Thanks for your response.
First off, the reason one child may bang their head may be different than another child and it can be a way to stim. This is why ABA therapists try to determine what the function of a behavior, including head banging, is. As far as research indicates, yes sometimes children with autism may bang their head because it feels good to them. Stephen M. Edelson, PhD, has suggested physiological reasons autistic children head bang including biochemical and genetic factors. He says that research has found that neurotransmitter levels may be linked to headbanging and other self-injurious behaviors.
Edelson writes, “Beta-endorphins are endogenous opiate-like substances in the brain, and self-injury may increase the production and/or the release of endorphins. As a result, the individual experiences an anesthesia-like effect and, ostensibly, he/she does not feel any pain while engaging in the behavior (Sandman et al., 1983). Furthermore, the release of endorphins may provide the individual with a euphoric-like feeling. Head banging can be a way some individuals stim, but it could be dangerous to inflict constant trauma on the brain in the long term, so in cases like this ABA therapists can use different techniques to teach an alternative behavior.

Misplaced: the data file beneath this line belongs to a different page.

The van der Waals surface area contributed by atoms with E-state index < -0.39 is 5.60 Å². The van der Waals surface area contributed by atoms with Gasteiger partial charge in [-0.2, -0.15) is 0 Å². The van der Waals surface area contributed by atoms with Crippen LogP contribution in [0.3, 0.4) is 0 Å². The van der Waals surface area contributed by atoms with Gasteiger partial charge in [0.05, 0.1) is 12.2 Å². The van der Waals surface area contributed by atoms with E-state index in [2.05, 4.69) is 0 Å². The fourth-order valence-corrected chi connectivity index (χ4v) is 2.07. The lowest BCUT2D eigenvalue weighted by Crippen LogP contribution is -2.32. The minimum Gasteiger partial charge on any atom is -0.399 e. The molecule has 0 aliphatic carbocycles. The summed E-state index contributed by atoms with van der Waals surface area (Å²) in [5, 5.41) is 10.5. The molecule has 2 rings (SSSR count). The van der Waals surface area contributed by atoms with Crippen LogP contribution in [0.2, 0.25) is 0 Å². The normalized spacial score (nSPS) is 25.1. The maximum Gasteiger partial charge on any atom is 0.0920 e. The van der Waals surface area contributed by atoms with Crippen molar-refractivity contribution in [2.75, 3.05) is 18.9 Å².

I use the example of masturbation, which isn’t purely related to procreation, as an example of a behavior many neurotypicals engage in because it feels good. Our society has adopted general thoughts about what behaviors should be public vs. private. There’s a lot of shame people encounter about sexual behaviors, and I’m trying to state behaviors that feel good shouldn’t receive the amount of shame they often do. However, there may be certain situations in society where a person cannot do those behaviors. For instance, if someone is stimming and it makes a lot of noise at a movie, the theater manager may ask that person to leave. In general, people in society don’t understand differences and everyone is held to the same general standards, expectations and rule governed behaviors.
I’m hoping we can move toward a future where all our differences are understood and respected in society. But we are not quite there yet.